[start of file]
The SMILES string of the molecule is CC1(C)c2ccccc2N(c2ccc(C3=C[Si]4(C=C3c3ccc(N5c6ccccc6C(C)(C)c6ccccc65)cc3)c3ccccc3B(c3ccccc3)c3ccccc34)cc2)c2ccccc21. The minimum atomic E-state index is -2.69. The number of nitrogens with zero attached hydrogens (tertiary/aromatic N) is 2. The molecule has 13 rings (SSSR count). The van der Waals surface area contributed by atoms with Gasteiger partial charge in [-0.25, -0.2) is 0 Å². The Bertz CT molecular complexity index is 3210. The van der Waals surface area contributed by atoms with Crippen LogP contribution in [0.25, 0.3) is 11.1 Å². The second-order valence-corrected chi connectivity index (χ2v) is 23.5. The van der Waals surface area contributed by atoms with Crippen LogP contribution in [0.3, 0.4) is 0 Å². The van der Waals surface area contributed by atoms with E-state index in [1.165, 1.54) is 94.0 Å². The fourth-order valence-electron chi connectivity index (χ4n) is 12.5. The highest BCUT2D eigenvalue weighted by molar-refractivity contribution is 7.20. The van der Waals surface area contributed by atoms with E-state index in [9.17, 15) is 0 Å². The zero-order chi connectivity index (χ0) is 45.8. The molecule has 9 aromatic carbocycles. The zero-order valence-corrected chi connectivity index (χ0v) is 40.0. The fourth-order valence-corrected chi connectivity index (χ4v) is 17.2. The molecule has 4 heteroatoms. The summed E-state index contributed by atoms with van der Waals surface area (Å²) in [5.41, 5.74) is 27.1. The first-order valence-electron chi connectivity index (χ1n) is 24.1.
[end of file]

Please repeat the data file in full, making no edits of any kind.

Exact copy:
The SMILES string of the molecule is CC1(C)c2ccccc2N(c2ccc(C3=C[Si]4(C=C3c3ccc(N5c6ccccc6C(C)(C)c6ccccc65)cc3)c3ccccc3B(c3ccccc3)c3ccccc34)cc2)c2ccccc21. The minimum atomic E-state index is -2.69. The number of nitrogens with zero attached hydrogens (tertiary/aromatic N) is 2. The molecule has 13 rings (SSSR count). The van der Waals surface area contributed by atoms with Gasteiger partial charge in [-0.25, -0.2) is 0 Å². The Bertz CT molecular complexity index is 3210. The van der Waals surface area contributed by atoms with Crippen LogP contribution in [0.25, 0.3) is 11.1 Å². The second-order valence-corrected chi connectivity index (χ2v) is 23.5. The van der Waals surface area contributed by atoms with Crippen LogP contribution in [0.3, 0.4) is 0 Å². The van der Waals surface area contributed by atoms with E-state index in [1.165, 1.54) is 94.0 Å². The fourth-order valence-electron chi connectivity index (χ4n) is 12.5. The highest BCUT2D eigenvalue weighted by molar-refractivity contribution is 7.20. The van der Waals surface area contributed by atoms with E-state index in [9.17, 15) is 0 Å². The zero-order chi connectivity index (χ0) is 45.8. The molecule has 9 aromatic carbocycles. The zero-order valence-corrected chi connectivity index (χ0v) is 40.0. The fourth-order valence-corrected chi connectivity index (χ4v) is 17.2. The molecule has 4 heteroatoms. The summed E-state index contributed by atoms with van der Waals surface area (Å²) in [5.41, 5.74) is 27.1. The first-order valence-electron chi connectivity index (χ1n) is 24.1.